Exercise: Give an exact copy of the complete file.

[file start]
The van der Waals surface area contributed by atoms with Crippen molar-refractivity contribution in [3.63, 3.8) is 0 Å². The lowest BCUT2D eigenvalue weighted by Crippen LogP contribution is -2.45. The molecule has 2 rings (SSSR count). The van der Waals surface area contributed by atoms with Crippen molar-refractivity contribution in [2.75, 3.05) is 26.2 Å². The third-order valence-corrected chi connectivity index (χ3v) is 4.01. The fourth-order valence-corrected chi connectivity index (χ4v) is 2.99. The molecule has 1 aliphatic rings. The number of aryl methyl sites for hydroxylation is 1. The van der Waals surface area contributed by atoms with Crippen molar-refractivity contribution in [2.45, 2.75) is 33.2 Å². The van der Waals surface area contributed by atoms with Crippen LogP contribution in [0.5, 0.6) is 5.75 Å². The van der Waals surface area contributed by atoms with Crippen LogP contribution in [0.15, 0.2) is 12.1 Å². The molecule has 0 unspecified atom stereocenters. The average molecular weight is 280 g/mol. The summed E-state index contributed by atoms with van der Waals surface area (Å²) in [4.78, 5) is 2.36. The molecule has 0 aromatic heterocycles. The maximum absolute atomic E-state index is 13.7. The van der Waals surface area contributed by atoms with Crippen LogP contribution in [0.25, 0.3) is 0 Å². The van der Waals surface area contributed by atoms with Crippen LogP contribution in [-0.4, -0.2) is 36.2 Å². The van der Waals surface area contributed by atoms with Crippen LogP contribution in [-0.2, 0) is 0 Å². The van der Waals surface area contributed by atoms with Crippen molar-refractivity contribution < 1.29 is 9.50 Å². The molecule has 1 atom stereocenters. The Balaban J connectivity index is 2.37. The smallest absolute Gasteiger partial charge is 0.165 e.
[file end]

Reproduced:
The van der Waals surface area contributed by atoms with Crippen molar-refractivity contribution in [3.63, 3.8) is 0 Å². The lowest BCUT2D eigenvalue weighted by Crippen LogP contribution is -2.45. The molecule has 2 rings (SSSR count). The van der Waals surface area contributed by atoms with Crippen molar-refractivity contribution in [2.75, 3.05) is 26.2 Å². The third-order valence-corrected chi connectivity index (χ3v) is 4.01. The fourth-order valence-corrected chi connectivity index (χ4v) is 2.99. The molecule has 1 aliphatic rings. The number of aryl methyl sites for hydroxylation is 1. The van der Waals surface area contributed by atoms with Crippen molar-refractivity contribution in [2.45, 2.75) is 33.2 Å². The van der Waals surface area contributed by atoms with Crippen LogP contribution in [0.5, 0.6) is 5.75 Å². The van der Waals surface area contributed by atoms with Crippen LogP contribution in [0.15, 0.2) is 12.1 Å². The molecule has 0 unspecified atom stereocenters. The average molecular weight is 280 g/mol. The summed E-state index contributed by atoms with van der Waals surface area (Å²) in [4.78, 5) is 2.36. The molecule has 0 aromatic heterocycles. The maximum absolute atomic E-state index is 13.7. The van der Waals surface area contributed by atoms with Crippen LogP contribution in [0.25, 0.3) is 0 Å². The van der Waals surface area contributed by atoms with Crippen LogP contribution in [-0.4, -0.2) is 36.2 Å². The van der Waals surface area contributed by atoms with Crippen LogP contribution in [-0.2, 0) is 0 Å². The van der Waals surface area contributed by atoms with Crippen molar-refractivity contribution < 1.29 is 9.50 Å². The molecule has 1 atom stereocenters. The Balaban J connectivity index is 2.37. The smallest absolute Gasteiger partial charge is 0.165 e.